Why the null hypothesis (Ho) should never be ‘accepted’?

People may have some level of difficulty in making inferences using hypothesis testing.

Let me put forth a common mistake that we do while making conclusions.

We know that when the p-value is less than the level of significance (α), we reject the null hypothesis. Commonly we take α as 0.05. So when p< 0.05, we reject the null hypothesis.

But, when the p> 0.05 we can not reject the null hypothesis.

At this point, many of us tend to say that ‘we accept the null hypothesis‘ and this statement is not correct.

Reason:

We make conclusions about the population based on a random chance that could say that Ho is true. But this random chance is at the chosen level of α. There is a possibility that some other randomly chosen sample gives a different conclusion at a different level of significance.


Thus, when p> α, we fail to reject Ho


When p is greater than α we should write the results in neutral language. For example,

Ho: Machine 1 is producing spindles with average length of 30 cm

Ha: Machine 1 is not producing spindles with average length of 30 cm

If p< 0.05, At the significance level of 0.05, we reject the null hypothesis that machine 1 is producing spindles with an average length of 30 cm. This also means that we accept (and not prove) the alternate hypothesis,  a nice explanation can be found here for this case.

When p> 0.05, at the significance level of 0.05, we can not reject the null hypothesis that machine 1 is producing spindles with an average length of 30 cm.


This simply means that at a significance level of 0.05, we can not conclude whether the machine is producing an average length of 30 cm or not.


So, we should always keep in mind that when we are not able to reject the null hypothesis, we should not conclude in any other way but in a neutral manner.

Do share in comments, your experience and other mistakes that you may have once committed/ witnessed.



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Sampling Basics

There are certain vital techniques which must be understood well if we want to understand the subject of statistics and measurements. Sampling is one such very important topic, which we’ll be covering in a couple of articles.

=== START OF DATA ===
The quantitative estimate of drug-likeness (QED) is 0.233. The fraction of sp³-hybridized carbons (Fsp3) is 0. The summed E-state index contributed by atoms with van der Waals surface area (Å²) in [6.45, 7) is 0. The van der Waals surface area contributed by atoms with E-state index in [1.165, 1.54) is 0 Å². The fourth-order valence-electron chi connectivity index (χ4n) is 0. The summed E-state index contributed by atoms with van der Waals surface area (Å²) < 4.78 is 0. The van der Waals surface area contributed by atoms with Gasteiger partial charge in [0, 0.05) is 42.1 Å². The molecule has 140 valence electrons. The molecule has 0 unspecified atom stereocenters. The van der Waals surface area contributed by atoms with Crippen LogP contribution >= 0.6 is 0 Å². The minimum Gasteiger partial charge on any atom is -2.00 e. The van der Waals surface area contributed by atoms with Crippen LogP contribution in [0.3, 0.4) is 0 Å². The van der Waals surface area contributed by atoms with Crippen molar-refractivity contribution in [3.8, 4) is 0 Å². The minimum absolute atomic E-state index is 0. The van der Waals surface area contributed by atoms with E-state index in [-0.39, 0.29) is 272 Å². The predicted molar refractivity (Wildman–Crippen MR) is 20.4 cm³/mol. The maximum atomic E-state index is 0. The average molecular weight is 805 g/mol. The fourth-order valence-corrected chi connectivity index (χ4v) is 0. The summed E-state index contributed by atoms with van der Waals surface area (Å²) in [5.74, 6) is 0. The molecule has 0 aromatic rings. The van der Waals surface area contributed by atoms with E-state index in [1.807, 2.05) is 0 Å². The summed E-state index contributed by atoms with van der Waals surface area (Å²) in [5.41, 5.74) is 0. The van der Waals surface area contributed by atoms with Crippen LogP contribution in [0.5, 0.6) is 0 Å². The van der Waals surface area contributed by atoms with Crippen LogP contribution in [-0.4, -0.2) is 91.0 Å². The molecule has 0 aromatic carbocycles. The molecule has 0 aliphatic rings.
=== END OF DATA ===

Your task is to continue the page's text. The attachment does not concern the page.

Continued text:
Some terminologies first…

To understand the concept, we should also understand a few frequent terms.

  • Element– an object on which a measurement is taken
  • Population– a collection of elements about which we wish to make an inference
  • Sampling units non-overlapping collections of elements from the population that cover the entire population
  • Sampling frame– a list of sampling units
  • Sample- a collection of sampling units drawn from a sampling frame
  • Parameter: numerical characteristic of a population
  • Statistic: numerical characteristic of a sample

What is Sampling?

The activity in which elements, from a population, are collected so as to represent the population. In this video, a very good introduction to sampling has been provided.

Why Sampling?

Most of the times, the population is too large to measure all of its elements, thus sampling is done. A sample reflects the characteristics of the population from which it is drawn. For example, a machine produces 1000 spindles a day. It may be difficult to measure all of them, so we take samples and measure them.

It is very crucial that samples are selected carefully. Incorrect sampling may lead to incorrect inferences about the population.

Sampling has many advantages over exhaustive sampling, which covers the whole population.

  • Sampling can save money
  • Sampling can save time
  • In case of destructive inspection, it is not prudent to do exhaustive sampling

In our next article, we’ll learn about the common sampling techniques.


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